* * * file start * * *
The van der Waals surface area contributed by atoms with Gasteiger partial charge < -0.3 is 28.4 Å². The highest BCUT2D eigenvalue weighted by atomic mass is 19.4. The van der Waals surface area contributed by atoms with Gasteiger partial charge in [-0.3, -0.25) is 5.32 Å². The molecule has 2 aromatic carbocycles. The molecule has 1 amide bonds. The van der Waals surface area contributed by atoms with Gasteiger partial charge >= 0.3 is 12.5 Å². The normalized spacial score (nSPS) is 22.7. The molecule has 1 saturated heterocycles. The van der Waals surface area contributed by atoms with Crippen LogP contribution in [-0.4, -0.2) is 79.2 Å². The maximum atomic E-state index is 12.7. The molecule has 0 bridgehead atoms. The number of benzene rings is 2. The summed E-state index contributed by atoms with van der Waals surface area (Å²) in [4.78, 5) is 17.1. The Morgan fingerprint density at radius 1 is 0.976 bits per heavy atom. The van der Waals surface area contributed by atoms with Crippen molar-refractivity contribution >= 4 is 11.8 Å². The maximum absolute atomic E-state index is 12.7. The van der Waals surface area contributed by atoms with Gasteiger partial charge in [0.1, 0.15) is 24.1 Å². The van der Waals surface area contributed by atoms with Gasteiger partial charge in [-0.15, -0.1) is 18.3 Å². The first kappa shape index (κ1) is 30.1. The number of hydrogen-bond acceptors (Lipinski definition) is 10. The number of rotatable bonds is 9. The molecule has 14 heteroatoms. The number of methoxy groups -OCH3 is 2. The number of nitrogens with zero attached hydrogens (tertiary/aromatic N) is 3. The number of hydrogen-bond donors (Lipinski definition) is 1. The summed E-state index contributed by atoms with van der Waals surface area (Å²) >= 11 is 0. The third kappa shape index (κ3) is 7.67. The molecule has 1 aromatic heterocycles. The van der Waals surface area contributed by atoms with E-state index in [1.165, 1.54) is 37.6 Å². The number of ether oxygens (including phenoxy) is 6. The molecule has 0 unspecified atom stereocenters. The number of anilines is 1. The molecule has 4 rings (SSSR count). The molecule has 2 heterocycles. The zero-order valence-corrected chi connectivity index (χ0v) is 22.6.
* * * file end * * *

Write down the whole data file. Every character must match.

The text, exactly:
The van der Waals surface area contributed by atoms with Gasteiger partial charge < -0.3 is 28.4 Å². The highest BCUT2D eigenvalue weighted by atomic mass is 19.4. The van der Waals surface area contributed by atoms with Gasteiger partial charge in [-0.3, -0.25) is 5.32 Å². The molecule has 2 aromatic carbocycles. The molecule has 1 amide bonds. The van der Waals surface area contributed by atoms with Gasteiger partial charge >= 0.3 is 12.5 Å². The normalized spacial score (nSPS) is 22.7. The molecule has 1 saturated heterocycles. The van der Waals surface area contributed by atoms with Crippen LogP contribution in [-0.4, -0.2) is 79.2 Å². The maximum atomic E-state index is 12.7. The molecule has 0 bridgehead atoms. The number of benzene rings is 2. The summed E-state index contributed by atoms with van der Waals surface area (Å²) in [4.78, 5) is 17.1. The Morgan fingerprint density at radius 1 is 0.976 bits per heavy atom. The van der Waals surface area contributed by atoms with Crippen molar-refractivity contribution >= 4 is 11.8 Å². The maximum absolute atomic E-state index is 12.7. The van der Waals surface area contributed by atoms with Gasteiger partial charge in [0.1, 0.15) is 24.1 Å². The van der Waals surface area contributed by atoms with Gasteiger partial charge in [-0.15, -0.1) is 18.3 Å². The first kappa shape index (κ1) is 30.1. The number of hydrogen-bond acceptors (Lipinski definition) is 10. The number of rotatable bonds is 9. The molecule has 14 heteroatoms. The number of methoxy groups -OCH3 is 2. The number of nitrogens with zero attached hydrogens (tertiary/aromatic N) is 3. The number of hydrogen-bond donors (Lipinski definition) is 1. The summed E-state index contributed by atoms with van der Waals surface area (Å²) >= 11 is 0. The third kappa shape index (κ3) is 7.67. The molecule has 1 aromatic heterocycles. The van der Waals surface area contributed by atoms with E-state index in [1.165, 1.54) is 37.6 Å². The number of ether oxygens (including phenoxy) is 6. The molecule has 0 unspecified atom stereocenters. The number of anilines is 1. The molecule has 4 rings (SSSR count). The molecule has 2 heterocycles. The zero-order valence-corrected chi connectivity index (χ0v) is 22.6.